OpenAI’s week of security issues

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Perhaps unsurprisingly, July 4th was a quiet day for news, but we’ve still got editorials on e-ink writing, the most-delayed video game ever and more bad news from the makers of ChatGPT.

Earlier this week, engineer and Swift developer Pedro José Pereira Vieito dug into OpenAI’s Mac ChatGPT app and found that it was storing user conversations locally in plain text, rather than encrypting them. Because that app is only available from OpenAI’s website, and since it’s not available on the App Store, it doesn’t have to follow Apple’s sandboxing requirements. OpenAI released an update that added encryption to locally stored chats.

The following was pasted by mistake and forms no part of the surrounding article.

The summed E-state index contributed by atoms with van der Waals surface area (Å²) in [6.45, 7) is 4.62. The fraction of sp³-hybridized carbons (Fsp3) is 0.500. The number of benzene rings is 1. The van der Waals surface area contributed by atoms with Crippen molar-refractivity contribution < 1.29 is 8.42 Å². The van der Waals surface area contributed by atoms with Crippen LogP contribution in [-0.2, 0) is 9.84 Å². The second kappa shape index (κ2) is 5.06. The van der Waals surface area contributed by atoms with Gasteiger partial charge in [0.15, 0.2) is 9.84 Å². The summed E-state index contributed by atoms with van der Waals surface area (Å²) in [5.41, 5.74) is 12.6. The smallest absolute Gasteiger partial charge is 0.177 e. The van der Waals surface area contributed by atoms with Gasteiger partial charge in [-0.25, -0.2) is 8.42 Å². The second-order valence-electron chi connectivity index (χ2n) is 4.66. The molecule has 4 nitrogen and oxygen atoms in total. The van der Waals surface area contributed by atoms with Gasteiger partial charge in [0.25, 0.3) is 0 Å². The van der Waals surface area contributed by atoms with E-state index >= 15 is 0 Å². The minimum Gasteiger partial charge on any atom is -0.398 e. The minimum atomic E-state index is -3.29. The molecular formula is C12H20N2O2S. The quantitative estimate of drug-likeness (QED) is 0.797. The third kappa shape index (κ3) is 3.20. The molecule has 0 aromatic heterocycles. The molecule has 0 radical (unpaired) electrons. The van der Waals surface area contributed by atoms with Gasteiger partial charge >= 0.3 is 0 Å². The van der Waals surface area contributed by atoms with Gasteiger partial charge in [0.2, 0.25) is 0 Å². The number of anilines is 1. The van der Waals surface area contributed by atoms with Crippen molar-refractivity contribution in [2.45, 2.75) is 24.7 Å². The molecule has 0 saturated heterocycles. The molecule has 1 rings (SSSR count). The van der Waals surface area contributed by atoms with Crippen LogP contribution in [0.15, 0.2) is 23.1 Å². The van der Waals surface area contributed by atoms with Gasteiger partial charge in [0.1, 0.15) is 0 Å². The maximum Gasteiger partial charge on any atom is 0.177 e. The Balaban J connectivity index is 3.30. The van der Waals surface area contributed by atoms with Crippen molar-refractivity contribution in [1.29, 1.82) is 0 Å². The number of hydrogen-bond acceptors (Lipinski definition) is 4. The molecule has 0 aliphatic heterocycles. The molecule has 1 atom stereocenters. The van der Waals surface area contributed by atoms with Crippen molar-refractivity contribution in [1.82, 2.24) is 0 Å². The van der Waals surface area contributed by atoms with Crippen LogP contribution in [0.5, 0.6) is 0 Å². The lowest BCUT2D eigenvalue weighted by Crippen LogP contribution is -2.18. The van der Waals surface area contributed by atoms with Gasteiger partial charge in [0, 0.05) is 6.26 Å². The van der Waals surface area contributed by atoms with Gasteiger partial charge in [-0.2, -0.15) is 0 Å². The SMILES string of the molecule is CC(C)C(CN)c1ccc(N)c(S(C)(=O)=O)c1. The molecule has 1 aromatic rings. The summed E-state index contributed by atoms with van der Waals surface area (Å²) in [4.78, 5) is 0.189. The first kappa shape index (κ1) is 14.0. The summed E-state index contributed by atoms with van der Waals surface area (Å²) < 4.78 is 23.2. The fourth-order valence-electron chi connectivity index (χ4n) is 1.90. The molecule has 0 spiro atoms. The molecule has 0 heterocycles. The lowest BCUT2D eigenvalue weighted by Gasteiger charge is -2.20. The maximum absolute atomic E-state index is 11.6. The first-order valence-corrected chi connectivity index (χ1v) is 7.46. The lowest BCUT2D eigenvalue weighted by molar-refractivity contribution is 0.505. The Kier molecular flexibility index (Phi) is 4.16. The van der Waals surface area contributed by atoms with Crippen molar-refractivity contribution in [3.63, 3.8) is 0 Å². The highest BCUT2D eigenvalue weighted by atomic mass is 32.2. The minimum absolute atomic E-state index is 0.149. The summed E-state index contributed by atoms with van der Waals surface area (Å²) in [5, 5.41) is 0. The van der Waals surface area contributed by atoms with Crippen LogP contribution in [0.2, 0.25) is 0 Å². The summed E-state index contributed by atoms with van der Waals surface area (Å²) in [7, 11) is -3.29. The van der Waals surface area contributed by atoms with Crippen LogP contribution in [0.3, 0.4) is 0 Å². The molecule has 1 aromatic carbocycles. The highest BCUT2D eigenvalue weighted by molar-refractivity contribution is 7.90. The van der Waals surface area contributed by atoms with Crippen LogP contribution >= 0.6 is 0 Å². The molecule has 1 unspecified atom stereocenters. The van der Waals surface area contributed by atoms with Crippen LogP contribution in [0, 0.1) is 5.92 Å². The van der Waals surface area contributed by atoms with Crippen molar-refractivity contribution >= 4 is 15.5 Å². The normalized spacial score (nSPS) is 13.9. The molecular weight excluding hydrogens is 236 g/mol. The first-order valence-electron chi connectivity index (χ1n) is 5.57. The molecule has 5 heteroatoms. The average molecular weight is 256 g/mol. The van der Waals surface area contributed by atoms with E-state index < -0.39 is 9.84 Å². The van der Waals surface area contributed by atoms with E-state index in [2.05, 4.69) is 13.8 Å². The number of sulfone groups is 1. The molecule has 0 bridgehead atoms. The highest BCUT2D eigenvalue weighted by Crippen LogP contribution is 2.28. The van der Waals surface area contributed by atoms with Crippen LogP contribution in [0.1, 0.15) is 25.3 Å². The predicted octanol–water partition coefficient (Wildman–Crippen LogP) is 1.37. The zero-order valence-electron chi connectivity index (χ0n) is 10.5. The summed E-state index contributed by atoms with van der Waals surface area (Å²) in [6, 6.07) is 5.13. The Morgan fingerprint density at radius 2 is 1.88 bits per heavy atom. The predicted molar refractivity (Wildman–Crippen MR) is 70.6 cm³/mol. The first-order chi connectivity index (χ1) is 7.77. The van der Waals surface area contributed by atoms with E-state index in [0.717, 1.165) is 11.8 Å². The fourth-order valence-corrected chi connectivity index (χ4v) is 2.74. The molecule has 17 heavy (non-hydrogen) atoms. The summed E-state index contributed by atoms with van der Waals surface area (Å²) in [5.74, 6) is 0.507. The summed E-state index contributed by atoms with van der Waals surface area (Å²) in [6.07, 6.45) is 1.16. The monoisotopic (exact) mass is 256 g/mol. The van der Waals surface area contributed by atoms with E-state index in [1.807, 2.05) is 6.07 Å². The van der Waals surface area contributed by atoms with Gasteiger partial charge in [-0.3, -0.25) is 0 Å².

Then, more bad news stemmed from issues in 2023. Last spring, a hacker obtained information about OpenAI after illicitly accessing the company’s internal messaging systems. The New York Times reported that OpenAI technical program manager Leopold Aschenbrenner raised security concerns, arguing that the hack implied internal vulnerabilities.

Aschenbrenner now says he was fired for disclosing information about OpenAI and for surfacing security concerns. A representative from OpenAI told The Times that “while we share his commitment to building safe A.G.I., we disagree with many of the claims he has since made about our work” and added that his exit was not the result of whistleblowing.

It adds to an increasingly messy impression of how the company’s oversight and practices can be behind those closed corporate doors.

– Mat Smith

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